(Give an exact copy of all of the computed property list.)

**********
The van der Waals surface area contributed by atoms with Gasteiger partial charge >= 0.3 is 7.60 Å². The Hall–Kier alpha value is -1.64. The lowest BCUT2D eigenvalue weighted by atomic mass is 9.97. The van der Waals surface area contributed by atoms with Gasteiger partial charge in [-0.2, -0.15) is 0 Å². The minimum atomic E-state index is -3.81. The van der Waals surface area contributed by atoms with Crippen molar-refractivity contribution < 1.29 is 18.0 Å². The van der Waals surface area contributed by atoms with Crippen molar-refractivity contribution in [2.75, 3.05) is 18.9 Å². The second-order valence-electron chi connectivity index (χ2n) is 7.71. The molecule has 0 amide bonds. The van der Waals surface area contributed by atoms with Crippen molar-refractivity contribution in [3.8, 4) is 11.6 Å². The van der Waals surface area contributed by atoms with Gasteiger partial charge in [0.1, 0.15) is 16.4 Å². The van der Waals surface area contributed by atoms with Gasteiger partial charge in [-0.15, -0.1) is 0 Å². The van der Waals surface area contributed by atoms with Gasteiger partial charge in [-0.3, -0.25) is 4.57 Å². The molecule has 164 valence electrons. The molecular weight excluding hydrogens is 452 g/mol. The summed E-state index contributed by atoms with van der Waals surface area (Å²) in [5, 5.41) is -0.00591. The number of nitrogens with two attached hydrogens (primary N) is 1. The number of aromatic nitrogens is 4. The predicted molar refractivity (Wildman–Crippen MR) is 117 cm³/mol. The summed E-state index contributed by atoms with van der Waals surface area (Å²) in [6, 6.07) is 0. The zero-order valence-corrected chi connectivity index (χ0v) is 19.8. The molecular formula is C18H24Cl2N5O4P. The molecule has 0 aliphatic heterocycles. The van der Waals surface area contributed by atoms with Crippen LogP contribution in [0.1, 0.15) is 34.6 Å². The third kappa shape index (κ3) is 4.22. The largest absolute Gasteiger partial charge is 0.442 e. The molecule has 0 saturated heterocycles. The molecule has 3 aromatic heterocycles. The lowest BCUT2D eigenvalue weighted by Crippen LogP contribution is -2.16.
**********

The van der Waals surface area contributed by atoms with Gasteiger partial charge >= 0.3 is 7.60 Å². The Hall–Kier alpha value is -1.64. The lowest BCUT2D eigenvalue weighted by atomic mass is 9.97. The van der Waals surface area contributed by atoms with Gasteiger partial charge in [-0.2, -0.15) is 0 Å². The minimum atomic E-state index is -3.81. The van der Waals surface area contributed by atoms with Crippen molar-refractivity contribution < 1.29 is 18.0 Å². The van der Waals surface area contributed by atoms with Crippen molar-refractivity contribution in [2.75, 3.05) is 18.9 Å². The second-order valence-electron chi connectivity index (χ2n) is 7.71. The molecule has 0 amide bonds. The van der Waals surface area contributed by atoms with Crippen molar-refractivity contribution in [3.8, 4) is 11.6 Å². The van der Waals surface area contributed by atoms with Gasteiger partial charge in [0.1, 0.15) is 16.4 Å². The van der Waals surface area contributed by atoms with Gasteiger partial charge in [-0.15, -0.1) is 0 Å². The van der Waals surface area contributed by atoms with Gasteiger partial charge in [-0.3, -0.25) is 4.57 Å². The molecule has 164 valence electrons. The molecular weight excluding hydrogens is 452 g/mol. The summed E-state index contributed by atoms with van der Waals surface area (Å²) in [5, 5.41) is -0.00591. The number of nitrogens with two attached hydrogens (primary N) is 1. The number of aromatic nitrogens is 4. The predicted molar refractivity (Wildman–Crippen MR) is 117 cm³/mol. The summed E-state index contributed by atoms with van der Waals surface area (Å²) in [6, 6.07) is 0. The zero-order valence-corrected chi connectivity index (χ0v) is 19.8. The molecular formula is C18H24Cl2N5O4P. The molecule has 0 aliphatic heterocycles. The van der Waals surface area contributed by atoms with Crippen LogP contribution in [0.1, 0.15) is 34.6 Å². The third kappa shape index (κ3) is 4.22. The largest absolute Gasteiger partial charge is 0.442 e. The molecule has 0 saturated heterocycles. The molecule has 3 aromatic heterocycles. The lowest BCUT2D eigenvalue weighted by Crippen LogP contribution is -2.16.